Jealousy is a complex emotion that can contain elements of fear, humiliation, and anger. The experience of jealousy in the body will therefore vary a bit from individual to individual. You may feel the coldness, tight stomach, and pressure in your chest associated with fear . . .or you may feel the heated sensations that come with anger and humiliation. When you find yourself clearly envying someone’s life, accomplishments, relationships, or possessions, pay attention to how your body feels and you will have a baseline for what jealousy feels like when you have a more subtle experience of this emotion.
Hostility is like anger but requires no trigger to set it off. Instead, the body is constantly simmering, alert for the slightest excuse for full-blown rage. The body feels tight, tense, and ready for action.
Arrogance is disguised anger that is buried so deep that normally warm emotions turn cold. Arrogant people are so bottled up and in control that they don’t explode; they instead deliver a measured dose of cold fury, marked by a cold stare, clenched jaws, and rigid facial expressions.
Make peace with your feelings
Once you are in touch with your feelings acknowledge them. Don’t attack them, bemoan them, attempt to change them, or even try to feel “fine” about your unwanted feelings. All of these strategies reinforce denial of your authentic inner life. Feelings have feelings, and they know when they are unwanted and will cooperate by going underground. Fear cooperates by trying to hide. Anger cooperates by pretending it doesn’t exist. It’s impossible to accept an unwanted feeling, and until you simply allow and acknowledge a feeling, it will persist. That is all you need to do. Tell your feeling, “I see you. You belong to me.”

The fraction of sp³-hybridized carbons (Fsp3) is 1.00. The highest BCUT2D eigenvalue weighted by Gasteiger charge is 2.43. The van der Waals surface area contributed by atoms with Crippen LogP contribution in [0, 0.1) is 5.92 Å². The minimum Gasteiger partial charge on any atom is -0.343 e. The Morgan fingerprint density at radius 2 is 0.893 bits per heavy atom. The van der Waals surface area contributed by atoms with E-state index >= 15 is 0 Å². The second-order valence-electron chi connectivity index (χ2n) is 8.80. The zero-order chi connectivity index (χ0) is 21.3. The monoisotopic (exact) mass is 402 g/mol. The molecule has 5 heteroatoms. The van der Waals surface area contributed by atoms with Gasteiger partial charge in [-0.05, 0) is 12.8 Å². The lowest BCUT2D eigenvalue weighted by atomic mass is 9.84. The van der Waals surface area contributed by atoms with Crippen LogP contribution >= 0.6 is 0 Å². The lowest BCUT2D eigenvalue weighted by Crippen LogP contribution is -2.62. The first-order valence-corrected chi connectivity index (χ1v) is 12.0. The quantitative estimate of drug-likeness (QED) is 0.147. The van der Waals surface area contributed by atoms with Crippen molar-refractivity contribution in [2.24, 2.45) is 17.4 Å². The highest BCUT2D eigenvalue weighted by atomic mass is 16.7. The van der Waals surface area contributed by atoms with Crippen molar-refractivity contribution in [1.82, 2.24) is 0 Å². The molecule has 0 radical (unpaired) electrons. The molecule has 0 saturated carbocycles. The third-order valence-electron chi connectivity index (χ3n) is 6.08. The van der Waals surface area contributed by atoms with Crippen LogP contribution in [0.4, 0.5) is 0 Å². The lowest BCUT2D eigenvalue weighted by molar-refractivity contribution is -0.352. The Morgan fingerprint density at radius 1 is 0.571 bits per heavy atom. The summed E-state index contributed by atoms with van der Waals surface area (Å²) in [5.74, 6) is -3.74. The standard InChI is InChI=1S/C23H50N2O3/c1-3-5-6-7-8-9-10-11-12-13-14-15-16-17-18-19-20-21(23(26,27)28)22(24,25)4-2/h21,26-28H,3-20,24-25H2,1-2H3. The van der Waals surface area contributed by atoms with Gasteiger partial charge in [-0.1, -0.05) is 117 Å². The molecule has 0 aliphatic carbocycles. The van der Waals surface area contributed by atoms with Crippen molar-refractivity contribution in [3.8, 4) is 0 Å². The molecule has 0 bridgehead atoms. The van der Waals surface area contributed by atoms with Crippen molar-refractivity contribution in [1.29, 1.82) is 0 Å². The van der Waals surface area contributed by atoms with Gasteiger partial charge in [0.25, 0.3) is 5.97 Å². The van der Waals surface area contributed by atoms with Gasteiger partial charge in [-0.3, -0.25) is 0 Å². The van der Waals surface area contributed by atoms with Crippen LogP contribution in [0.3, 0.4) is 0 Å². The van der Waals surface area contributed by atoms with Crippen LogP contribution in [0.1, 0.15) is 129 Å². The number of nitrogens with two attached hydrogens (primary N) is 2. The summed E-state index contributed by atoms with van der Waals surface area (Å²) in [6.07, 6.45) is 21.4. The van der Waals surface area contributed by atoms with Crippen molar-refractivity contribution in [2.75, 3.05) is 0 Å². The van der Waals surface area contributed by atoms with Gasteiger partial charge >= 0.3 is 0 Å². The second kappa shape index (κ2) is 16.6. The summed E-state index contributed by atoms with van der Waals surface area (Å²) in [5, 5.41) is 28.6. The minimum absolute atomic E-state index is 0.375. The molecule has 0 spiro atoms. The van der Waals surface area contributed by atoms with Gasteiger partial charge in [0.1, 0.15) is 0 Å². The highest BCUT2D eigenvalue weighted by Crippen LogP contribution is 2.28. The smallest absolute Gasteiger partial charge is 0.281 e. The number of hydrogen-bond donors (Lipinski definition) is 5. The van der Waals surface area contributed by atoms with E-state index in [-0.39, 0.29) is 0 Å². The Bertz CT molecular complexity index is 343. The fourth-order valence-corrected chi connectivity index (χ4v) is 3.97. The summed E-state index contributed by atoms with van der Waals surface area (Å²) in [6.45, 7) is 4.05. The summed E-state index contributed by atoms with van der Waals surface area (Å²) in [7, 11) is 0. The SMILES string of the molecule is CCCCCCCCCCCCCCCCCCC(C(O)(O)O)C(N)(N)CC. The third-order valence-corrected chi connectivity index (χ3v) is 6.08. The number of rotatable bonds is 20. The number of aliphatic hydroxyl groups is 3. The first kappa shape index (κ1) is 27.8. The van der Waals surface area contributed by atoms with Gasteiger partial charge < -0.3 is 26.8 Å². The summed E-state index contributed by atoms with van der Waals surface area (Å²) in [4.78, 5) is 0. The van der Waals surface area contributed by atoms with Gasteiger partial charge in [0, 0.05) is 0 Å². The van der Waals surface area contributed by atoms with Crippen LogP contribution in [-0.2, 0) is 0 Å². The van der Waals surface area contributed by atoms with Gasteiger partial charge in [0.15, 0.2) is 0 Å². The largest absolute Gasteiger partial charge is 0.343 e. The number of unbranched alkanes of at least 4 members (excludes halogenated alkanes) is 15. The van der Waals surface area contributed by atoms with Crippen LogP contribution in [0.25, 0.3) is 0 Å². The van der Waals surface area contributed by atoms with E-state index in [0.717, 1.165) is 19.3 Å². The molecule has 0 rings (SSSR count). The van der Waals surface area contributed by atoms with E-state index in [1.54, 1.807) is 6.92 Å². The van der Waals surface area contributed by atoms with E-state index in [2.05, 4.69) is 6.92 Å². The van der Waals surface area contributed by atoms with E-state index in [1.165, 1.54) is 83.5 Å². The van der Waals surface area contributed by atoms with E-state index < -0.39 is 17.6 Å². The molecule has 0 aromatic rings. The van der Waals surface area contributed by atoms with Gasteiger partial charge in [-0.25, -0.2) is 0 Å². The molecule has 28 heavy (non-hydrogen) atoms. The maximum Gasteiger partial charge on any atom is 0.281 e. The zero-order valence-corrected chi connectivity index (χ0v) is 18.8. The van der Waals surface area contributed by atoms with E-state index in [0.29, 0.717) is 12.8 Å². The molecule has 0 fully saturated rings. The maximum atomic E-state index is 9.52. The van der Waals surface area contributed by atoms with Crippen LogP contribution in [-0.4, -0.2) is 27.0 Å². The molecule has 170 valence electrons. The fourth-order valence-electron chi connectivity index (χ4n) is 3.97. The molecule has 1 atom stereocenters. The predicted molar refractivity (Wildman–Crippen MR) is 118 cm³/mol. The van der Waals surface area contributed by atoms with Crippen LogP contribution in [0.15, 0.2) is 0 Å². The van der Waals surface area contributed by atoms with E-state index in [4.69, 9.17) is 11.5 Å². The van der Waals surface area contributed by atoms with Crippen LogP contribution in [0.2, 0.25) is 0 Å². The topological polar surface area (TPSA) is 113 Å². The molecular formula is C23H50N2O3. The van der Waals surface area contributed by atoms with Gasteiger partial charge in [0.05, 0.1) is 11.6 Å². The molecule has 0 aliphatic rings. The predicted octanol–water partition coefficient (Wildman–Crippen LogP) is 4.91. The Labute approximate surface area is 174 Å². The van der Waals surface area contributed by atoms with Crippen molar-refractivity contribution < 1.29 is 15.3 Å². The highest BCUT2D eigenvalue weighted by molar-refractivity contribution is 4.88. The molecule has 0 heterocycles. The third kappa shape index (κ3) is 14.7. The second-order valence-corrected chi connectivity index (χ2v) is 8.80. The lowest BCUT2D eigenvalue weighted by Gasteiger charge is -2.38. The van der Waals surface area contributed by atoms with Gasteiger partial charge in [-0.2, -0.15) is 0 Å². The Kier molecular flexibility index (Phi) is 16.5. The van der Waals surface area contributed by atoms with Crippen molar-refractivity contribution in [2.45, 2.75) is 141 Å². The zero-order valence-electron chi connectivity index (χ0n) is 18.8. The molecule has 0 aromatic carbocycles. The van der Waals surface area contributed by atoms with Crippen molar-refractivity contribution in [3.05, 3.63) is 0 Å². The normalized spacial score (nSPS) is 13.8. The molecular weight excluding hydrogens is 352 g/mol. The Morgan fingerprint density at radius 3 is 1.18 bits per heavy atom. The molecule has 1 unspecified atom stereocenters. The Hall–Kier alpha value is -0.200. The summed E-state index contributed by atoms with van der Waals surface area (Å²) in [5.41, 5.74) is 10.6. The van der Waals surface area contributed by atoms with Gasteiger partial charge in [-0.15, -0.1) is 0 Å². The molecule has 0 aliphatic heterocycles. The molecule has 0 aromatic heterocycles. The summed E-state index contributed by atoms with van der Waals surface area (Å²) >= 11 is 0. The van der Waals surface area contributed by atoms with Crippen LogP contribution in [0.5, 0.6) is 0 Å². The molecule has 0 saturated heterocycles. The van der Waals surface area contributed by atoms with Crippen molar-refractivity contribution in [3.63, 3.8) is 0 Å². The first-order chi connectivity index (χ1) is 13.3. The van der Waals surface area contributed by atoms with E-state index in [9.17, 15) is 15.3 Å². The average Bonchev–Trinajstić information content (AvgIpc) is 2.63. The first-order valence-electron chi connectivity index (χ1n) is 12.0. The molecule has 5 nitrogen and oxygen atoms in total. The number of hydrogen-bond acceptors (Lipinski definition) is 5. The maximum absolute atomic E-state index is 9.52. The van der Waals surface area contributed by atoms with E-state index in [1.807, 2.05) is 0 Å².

While emotions are commonly categorized as “positive” or “negative,” in reality every emotion is valid in some way or another. But when you add self-judgment, any emotion can be damaging. Instead, begin to cultivate sympathy for whatever emotion arises in your experience. Instead of heaping judgment on yourself for what you are feeling, see if you can offer yourself compassion. Experience the feeling and follow where it wants to go. Have the intention to be present, centered, and self-aware.
As you practice acknowledging your feelings, they will start to feel less unwanted and then they will begin to tell you their story. Every feeling contains a story: “I am this way for a reason.” Be receptive to the story that emerges, no matter what it is. Most painful stories of guilt, shame, resentment, inferiority, and other primal emotions are rooted in childhood. Imagine the small child that you were and, as best you can, be gentle and accepting. Remind yourself that you had a valid reason for denying or rejecting a feeling or aspect of yourself. Doing so will take the judgment out of your emotions and give yourself permission to be who you are.
There are two main antidotes to repression: openness and honesty. If you stay open to all of your feelings and not just the nice ones, you won’t have to repress anything.
Withdraw your projections